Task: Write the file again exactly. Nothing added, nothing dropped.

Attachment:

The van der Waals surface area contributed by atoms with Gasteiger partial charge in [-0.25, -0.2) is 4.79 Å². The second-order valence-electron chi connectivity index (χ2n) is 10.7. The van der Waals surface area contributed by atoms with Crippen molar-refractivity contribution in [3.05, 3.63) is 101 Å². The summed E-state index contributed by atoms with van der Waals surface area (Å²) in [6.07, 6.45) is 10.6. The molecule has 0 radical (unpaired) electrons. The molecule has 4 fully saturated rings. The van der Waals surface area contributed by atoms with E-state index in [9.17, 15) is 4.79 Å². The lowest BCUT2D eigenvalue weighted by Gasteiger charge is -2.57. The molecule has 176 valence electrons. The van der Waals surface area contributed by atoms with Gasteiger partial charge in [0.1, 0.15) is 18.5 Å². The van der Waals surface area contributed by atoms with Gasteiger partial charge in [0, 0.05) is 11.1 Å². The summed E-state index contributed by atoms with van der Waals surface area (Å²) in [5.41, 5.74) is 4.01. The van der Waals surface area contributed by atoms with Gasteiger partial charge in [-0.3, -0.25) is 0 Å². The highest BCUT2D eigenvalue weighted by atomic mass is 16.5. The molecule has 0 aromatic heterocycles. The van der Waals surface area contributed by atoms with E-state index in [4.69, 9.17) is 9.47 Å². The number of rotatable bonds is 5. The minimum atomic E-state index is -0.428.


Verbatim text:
The van der Waals surface area contributed by atoms with Gasteiger partial charge in [-0.25, -0.2) is 4.79 Å². The second-order valence-electron chi connectivity index (χ2n) is 10.7. The van der Waals surface area contributed by atoms with Crippen molar-refractivity contribution in [3.05, 3.63) is 101 Å². The summed E-state index contributed by atoms with van der Waals surface area (Å²) in [6.07, 6.45) is 10.6. The molecule has 0 radical (unpaired) electrons. The molecule has 4 fully saturated rings. The van der Waals surface area contributed by atoms with E-state index in [9.17, 15) is 4.79 Å². The lowest BCUT2D eigenvalue weighted by Gasteiger charge is -2.57. The molecule has 176 valence electrons. The van der Waals surface area contributed by atoms with Gasteiger partial charge in [0.1, 0.15) is 18.5 Å². The van der Waals surface area contributed by atoms with Gasteiger partial charge in [0, 0.05) is 11.1 Å². The summed E-state index contributed by atoms with van der Waals surface area (Å²) in [5.41, 5.74) is 4.01. The van der Waals surface area contributed by atoms with Gasteiger partial charge in [-0.3, -0.25) is 0 Å². The highest BCUT2D eigenvalue weighted by atomic mass is 16.5. The molecule has 0 aromatic heterocycles. The van der Waals surface area contributed by atoms with E-state index in [4.69, 9.17) is 9.47 Å². The number of rotatable bonds is 5. The minimum atomic E-state index is -0.428.